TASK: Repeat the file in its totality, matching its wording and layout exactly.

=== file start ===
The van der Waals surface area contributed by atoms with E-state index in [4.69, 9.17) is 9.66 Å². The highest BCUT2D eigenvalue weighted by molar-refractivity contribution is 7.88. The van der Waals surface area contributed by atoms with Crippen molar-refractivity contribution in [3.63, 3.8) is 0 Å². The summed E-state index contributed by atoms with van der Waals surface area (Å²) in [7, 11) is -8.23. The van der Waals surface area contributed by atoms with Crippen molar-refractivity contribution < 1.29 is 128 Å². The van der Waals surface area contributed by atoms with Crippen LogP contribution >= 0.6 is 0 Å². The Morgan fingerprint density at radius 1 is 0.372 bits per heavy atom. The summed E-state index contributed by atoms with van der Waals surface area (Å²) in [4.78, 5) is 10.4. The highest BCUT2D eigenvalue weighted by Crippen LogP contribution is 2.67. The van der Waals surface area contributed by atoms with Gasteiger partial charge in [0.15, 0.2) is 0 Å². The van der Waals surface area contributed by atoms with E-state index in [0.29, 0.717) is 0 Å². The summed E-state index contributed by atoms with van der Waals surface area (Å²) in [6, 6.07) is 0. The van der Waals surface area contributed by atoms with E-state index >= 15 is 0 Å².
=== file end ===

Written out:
The van der Waals surface area contributed by atoms with E-state index in [4.69, 9.17) is 9.66 Å². The highest BCUT2D eigenvalue weighted by molar-refractivity contribution is 7.88. The van der Waals surface area contributed by atoms with Crippen molar-refractivity contribution in [3.63, 3.8) is 0 Å². The summed E-state index contributed by atoms with van der Waals surface area (Å²) in [7, 11) is -8.23. The van der Waals surface area contributed by atoms with Crippen molar-refractivity contribution < 1.29 is 128 Å². The van der Waals surface area contributed by atoms with Crippen LogP contribution >= 0.6 is 0 Å². The Morgan fingerprint density at radius 1 is 0.372 bits per heavy atom. The summed E-state index contributed by atoms with van der Waals surface area (Å²) in [4.78, 5) is 10.4. The highest BCUT2D eigenvalue weighted by Crippen LogP contribution is 2.67. The van der Waals surface area contributed by atoms with Gasteiger partial charge in [0.15, 0.2) is 0 Å². The van der Waals surface area contributed by atoms with E-state index in [0.29, 0.717) is 0 Å². The summed E-state index contributed by atoms with van der Waals surface area (Å²) in [6, 6.07) is 0. The van der Waals surface area contributed by atoms with E-state index >= 15 is 0 Å².